"Don't do this." I hear myself say the words. It surprises me how calm they are, considering my heart is going a million beats per minute. "Please. I didn't do anything to you. I have money. Whatever you want."
They respond, these three, but not with words. Rough hands jerk me up to my feet, out of the Boardwalk and into the back alley with garages on both sides. But they're just setting me up.
Quick, weak punches hit me in my kidneys, my stomach, my ribs too. I get it from all angles. They don't feel hard but they steal my breath away. At first, I don't understand, but then I see the blood, and I stare at it on my shirt, and as I'm wondering why I didn't feel the stabs, a bat hits me.
I see a flash of black a second before it lands and flinch away. The heavy part only gets me in the shoulder, but I go from being upright and looking at my shirt to flat on my back and staring at the night sky. Damn.
"Yeah," one of them screams in my face, "yeah, motherfucker!"
I crumple up into a ball, my jaw feeling like somebody's frying it up in a pan. I bring my hands up and protect my face but it doesn't help. The bat comes down again and again. I catch one in the neck and my whole body goes numb.
A different voice says, "Tie that shit off while he's flat like that."
I can't hardly breathe.
Another voice, maybe it's the first voice, joins in, "Yeah, do it if you so big, Joker!"
One's named Joker. I need to remember that, I think. This's important information. Joker. The word sticks in my brain and I turn it over. I don't know any Jokers except for comic books, and it doesn't make any kind of sense why they're after me and not my brother if he did some stupid shit again.
"Please," I say when my breath comes back, as if a plea ever worked on these monsters in their whole lives. No way. They're too busy yanking my ankles away from me, but I'm so numb I can't even tell which one. Beneath me, my legs just get tight.
"There it is," one of them says.
As I open my eyes, I think, There what is? All around, I see a neighborhood I recognize. For a second, I think I'm safe when I hear them walk away and I see the brake lights of their car turn the garages around me red. Relief sinks into me. They're leaving, I think. They're leaving! That's when I see a little boy, maybe twelve years old, hiding in the Boardwalk. His face goes red in the brake lights and I see, yeah, he's looking at me. His eyes are all big though. His look messes with me so much that I follow his gaze down my body to my feet and I almost throw up when I see both my ankles tied to the back of the car with heavy wire.
I pull hard, but the wire doesn't loosen, it just cuts into my skin. I kick out with all the strength I got left but nothing happens. Nothing shifts. I struggle to get my fingers down to it, to push it off somehow.
But then the car's engine goes and I get smashed flat and dragged, the speed sending my skull skidding over the asphalt. Air rushes over me fast and every bit of skin on my back feels like it's going up in flames when the car smacks its brakes hard.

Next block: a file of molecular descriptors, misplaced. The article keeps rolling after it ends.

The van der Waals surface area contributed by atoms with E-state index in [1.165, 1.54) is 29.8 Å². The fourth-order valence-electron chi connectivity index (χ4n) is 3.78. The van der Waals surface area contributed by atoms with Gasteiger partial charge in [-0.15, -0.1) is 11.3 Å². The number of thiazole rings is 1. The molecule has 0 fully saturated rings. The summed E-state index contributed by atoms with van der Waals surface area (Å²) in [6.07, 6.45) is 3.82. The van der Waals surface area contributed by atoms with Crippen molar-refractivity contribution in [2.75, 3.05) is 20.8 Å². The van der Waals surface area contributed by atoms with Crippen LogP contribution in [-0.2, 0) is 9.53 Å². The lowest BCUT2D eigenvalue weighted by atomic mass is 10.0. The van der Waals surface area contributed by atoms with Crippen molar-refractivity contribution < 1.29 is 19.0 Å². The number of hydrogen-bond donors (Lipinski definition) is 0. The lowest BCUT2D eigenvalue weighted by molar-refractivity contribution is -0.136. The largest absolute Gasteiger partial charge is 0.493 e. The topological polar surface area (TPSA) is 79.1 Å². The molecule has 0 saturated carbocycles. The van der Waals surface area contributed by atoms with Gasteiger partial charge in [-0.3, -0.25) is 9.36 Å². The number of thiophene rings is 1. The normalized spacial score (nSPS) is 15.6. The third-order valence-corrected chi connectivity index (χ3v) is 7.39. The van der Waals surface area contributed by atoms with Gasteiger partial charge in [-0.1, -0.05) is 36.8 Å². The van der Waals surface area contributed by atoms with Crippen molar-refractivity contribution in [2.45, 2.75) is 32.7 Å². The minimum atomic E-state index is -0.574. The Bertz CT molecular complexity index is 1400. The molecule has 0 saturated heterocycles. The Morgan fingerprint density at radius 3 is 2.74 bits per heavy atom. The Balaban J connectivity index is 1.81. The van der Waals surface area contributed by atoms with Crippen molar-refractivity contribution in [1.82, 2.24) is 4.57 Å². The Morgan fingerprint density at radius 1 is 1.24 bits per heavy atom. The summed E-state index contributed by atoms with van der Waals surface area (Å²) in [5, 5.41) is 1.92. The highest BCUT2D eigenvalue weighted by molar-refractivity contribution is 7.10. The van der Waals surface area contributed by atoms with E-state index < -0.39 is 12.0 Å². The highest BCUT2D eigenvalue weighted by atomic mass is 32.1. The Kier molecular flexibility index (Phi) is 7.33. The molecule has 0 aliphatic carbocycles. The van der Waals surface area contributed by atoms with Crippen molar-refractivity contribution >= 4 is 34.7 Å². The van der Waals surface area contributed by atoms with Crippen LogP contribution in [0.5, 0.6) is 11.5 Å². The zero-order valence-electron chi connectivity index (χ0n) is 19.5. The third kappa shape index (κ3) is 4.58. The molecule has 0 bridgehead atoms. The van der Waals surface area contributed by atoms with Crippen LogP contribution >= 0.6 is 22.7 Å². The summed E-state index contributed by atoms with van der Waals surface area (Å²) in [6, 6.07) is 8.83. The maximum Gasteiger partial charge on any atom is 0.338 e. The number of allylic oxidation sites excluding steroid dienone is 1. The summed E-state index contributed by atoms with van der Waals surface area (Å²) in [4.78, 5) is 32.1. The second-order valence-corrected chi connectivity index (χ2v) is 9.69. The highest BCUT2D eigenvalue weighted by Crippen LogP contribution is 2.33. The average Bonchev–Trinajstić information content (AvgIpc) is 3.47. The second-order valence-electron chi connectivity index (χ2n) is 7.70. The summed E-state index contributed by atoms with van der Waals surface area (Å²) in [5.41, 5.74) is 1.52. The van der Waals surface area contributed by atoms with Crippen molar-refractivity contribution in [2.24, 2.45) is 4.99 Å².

Momentum throws me forward. Ten feet? Twenty? I must bounce because I go airborne before something hard and cold like metal smashes me in the face, and this time I feel my cheek break. I actually feel it give from the inside, the way its crack echoes in my ears, the bone giving and blood gushing onto my tongue. I turn my head, open my mouth, and let it go. When I hear it hit the street, when it doesn't stop dripping, I know it's over.
I know I'm done.
Maybe I had a chance before, but not now.
A voice from the car, I don't know which, shouts, "Grab that wire up, fool, and make sure that motherfucker's dead!"
A door opens, but I don't hear it close. I hear footsteps coming close, and then there's a shape looming over me, checking to see if I'm breathing.
I don't even think. I spit as hard as I can.
It must land because I hear a quick scuffle and the shape moves back.
"Jesus," it says. "I got his fucking blood in my mouth! Are you tryna give me AIDS or something?"
Right then I wish I had AIDS just so I could give it out! I try opening my eyes wider. Only my right opens. I see the shape put something in its mouth and then I see it sneer at me and show teeth. Then the shape's on top of me, so fast I don't even know what's happening, but he's punching me hard three times in the chest. I don't feel the knife at first but I know he has one from the sounds, from the way it takes my breath out with it. There's this hollow thumping as he pushes it in deep. As deep as a knife can go.
"Tell your brother we coming." He whispers it like my ma whispers when she's ma at you in church. Quiet mad.
The one giving orders from the car yells out, "People are watching, fool!"
Excerpted from All Involved by Ryan Gattis. Copyright © 2015 Ryan Gattis. Excerpted by permission of HarperCollins Publishers.
All rights reserved. No part of this excerpt may be reproduced or reprinted without permission in writing from the publisher.
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Most Helpful Customer Reviews
A stunning tale of urban life, the literary equivalent of The Wire.
Can't wait for a movie version!
Sad, but I can imagine that all of the characters could be real, all of the scenarios described could have been experienced in the setting in which the story takes place. Of course, that also means it is some good writing.
I sniff glue.